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Azelastine HCl and Fluticasone Propionate Nasal Spray (Dymista)
By William T. Elliott, MD, FACP, and James Chan, PharmD, PhD. Dr. Elliott is Chair, Formulary Committee, Northern California Kaiser Permanente; and Assistant Professor of Medicine, University of California, San Francisco. Dr. Chan is Pharmacy Quality and Outcomes Manager, Kaiser Permanente, Oakland, CA. Drs. Elliott and Chan report no financial relationships relevant to this field of study.
A combination histamine-1 receptor antagonist and a corticosteroid nasal spray has been approved by the FDA for the treatment of seasonal allergic rhinitis. The product contains azelastine (AZE) and fluticasone propionate (FP). It is manufactured by Cipla in India and will be distributed by Meda Pharmaceuticals as Dymista.
Azelastine and fluticasone (AZE/FP) is indicated for the relief of symptoms of seasonal allergic rhinitis in adolescent and adult patients (≥ 12 years of age) who require the use of both agents.1
The recommended dose is 1 spray per nostril twice daily.1 Each spray contains 137 mcg of AZE HCl and 50 mcg of FP.
AZE/FP provides agents with different mechanisms of action and measurable improved effectiveness compared to either agent used alone.1,2
There is potential for additive adverse events with both agents. There may be a 50% increase in the systemic bioavailability of fluticasone with AZE/FP compared to FP alone, which is generally less than 2%.1
Safety and efficacy of AZE/FP were evaluated in three randomized, multicenter, double-blind, placebo-controlled 2-week clinical trials. Subjects (≥ 12 years; n = 3398) with moderate-to-severe allergic rhinitis were randomized to AZE/FP, AZE, FP, or vehicle placebo.1,2 The dose was one spray in each nostril twice daily (every 12 hours) for 14 days. Efficacy was based on the reflective total nasal symptom score (rTNSS) and instantaneous total nasal symptoms (iTNSS). rTNSS is the sum of the patient's assessment of four nasal symptoms rhinorrhea, nasal congestion, sneezing, and nasal itching on a 4-point categorical severity scale (0-3) ranging from absent to mild-to-moderate to severe. Primary efficacy was the sum of morning and evening change from baseline in rTNSS over 2 weeks. The iTNSS was based on scores recorded immediately prior to the next dose. Secondary efficacy endpoints were changes in total reflective ocular symptom score (rTOSS) and change from baseline assessed by the Rhinoconjunctivitis Quality of Life Questionnaire (RQLQ). This health-related quality-of-life questionnaire includes activities, sleep, non-nose/eye symptoms, practical problems, nasal symptoms, eye symptoms, and emotion assessed on day 14. A meta-analysis of the three studies showed a reduced mean rTNSS of -5.7 (SD, 5.3) for AZE/FP, -5.1 (SD, 4.9) for FP, -4.4 (SD, 4.8) for AZE, and -3.0 (SD, 4.2) for placebo.2 The effect of AZE/FP was statistically different from monotherapy with either agent and placebo. These represent a relative reduction of about 30%, 27%, 23%, and 16%, respectively.2 Onset of action was observed at 30 minutes after the initial dose of AZE/FP. Time to 50% improvement was faster for AZE/FP over AZE but not FP. Similar results were observed for iTNSS. AZE/FP showed a clinically meaningful decrease in overall RQLQ compared to placebo but not over the active monotherapy arms.1 Ocular symptoms based on rTOSS were improved with all active treatments compared to placebo. AZE/FP was not statistically different from AZE monotherpy. AZE/FP is well tolerated. The incidence of common adverse events (dysgeusia, headache, epistaxis) was less than 5%.1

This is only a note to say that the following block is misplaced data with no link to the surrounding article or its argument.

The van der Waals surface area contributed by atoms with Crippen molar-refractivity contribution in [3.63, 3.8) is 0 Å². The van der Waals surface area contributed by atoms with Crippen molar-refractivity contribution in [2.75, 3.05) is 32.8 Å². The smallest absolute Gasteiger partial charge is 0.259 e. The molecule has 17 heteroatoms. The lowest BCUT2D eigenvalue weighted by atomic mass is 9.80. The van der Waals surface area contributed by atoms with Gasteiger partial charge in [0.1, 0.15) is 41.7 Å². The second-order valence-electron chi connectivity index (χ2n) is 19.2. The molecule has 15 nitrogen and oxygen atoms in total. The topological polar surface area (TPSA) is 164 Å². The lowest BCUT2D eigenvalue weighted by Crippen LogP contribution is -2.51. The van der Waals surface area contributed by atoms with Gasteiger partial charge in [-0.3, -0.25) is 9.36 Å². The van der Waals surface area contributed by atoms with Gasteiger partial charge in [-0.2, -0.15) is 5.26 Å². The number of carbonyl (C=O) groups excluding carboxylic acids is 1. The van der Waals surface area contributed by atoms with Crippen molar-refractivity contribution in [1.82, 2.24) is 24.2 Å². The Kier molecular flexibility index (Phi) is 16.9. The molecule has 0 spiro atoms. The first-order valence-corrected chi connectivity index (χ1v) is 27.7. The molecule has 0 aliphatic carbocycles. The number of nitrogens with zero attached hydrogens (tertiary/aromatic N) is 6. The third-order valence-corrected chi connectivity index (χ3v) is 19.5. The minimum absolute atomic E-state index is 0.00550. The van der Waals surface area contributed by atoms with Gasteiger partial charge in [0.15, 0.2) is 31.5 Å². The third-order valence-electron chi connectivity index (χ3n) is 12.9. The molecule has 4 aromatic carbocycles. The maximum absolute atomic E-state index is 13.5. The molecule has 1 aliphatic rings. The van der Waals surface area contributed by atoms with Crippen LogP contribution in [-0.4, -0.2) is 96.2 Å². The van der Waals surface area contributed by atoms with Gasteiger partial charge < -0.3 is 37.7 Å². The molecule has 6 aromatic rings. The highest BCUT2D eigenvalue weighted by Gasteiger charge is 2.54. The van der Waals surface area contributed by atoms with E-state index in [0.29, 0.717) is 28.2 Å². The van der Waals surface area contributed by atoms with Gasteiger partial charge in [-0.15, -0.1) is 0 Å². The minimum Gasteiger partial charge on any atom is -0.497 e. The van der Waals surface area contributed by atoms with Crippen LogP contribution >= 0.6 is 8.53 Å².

AZE/FP is first intranasal combination of a corticosteroid (fluticasone) and H-1 receptor antagonist (azelastine). It appears to provide a modest increase in effectiveness over monotherapy with fluticasone or azelastine in patients with moderate-to-severe allergic rihinitis. A small percentage of patients showed complete or near-complete symptom relief, 12.4%, 9.3%, and 7.1%, for AZE/FP, FP, and AZE, respectively. The number needed to treat to gain an additional patient with complete symptom relief over FP is 32 and 19 over AZE. n
1. Dymista Prescribing Information. Somerset, NJ: Meda Pharmaceuticals; May 2012.
2. Carr W, et al. A novel intranasal therapy of azelastine with fluticasone for the treatment of allergic rhinitis. J Allergy Clin Immunol 2012;129:1282-1289.